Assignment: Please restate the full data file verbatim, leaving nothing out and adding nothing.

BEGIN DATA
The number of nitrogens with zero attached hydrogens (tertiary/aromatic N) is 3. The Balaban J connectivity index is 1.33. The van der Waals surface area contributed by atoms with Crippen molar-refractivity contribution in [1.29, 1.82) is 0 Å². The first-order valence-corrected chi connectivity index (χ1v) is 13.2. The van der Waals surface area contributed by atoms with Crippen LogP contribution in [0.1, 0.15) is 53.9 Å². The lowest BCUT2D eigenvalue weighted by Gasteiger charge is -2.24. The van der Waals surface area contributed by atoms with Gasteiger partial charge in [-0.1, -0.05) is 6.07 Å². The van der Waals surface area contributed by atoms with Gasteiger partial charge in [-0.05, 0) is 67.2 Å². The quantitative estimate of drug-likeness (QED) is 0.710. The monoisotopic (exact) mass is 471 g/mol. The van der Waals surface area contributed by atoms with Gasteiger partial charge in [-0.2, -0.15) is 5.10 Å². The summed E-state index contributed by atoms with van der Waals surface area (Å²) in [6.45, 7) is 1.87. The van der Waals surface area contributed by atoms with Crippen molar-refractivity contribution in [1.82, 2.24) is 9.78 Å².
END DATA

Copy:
The number of nitrogens with zero attached hydrogens (tertiary/aromatic N) is 3. The Balaban J connectivity index is 1.33. The van der Waals surface area contributed by atoms with Crippen molar-refractivity contribution in [1.29, 1.82) is 0 Å². The first-order valence-corrected chi connectivity index (χ1v) is 13.2. The van der Waals surface area contributed by atoms with Crippen LogP contribution in [0.1, 0.15) is 53.9 Å². The lowest BCUT2D eigenvalue weighted by Gasteiger charge is -2.24. The van der Waals surface area contributed by atoms with Gasteiger partial charge in [-0.1, -0.05) is 6.07 Å². The van der Waals surface area contributed by atoms with Gasteiger partial charge in [-0.05, 0) is 67.2 Å². The quantitative estimate of drug-likeness (QED) is 0.710. The monoisotopic (exact) mass is 471 g/mol. The van der Waals surface area contributed by atoms with Gasteiger partial charge in [-0.2, -0.15) is 5.10 Å². The summed E-state index contributed by atoms with van der Waals surface area (Å²) in [6.45, 7) is 1.87. The van der Waals surface area contributed by atoms with Crippen molar-refractivity contribution in [1.82, 2.24) is 9.78 Å².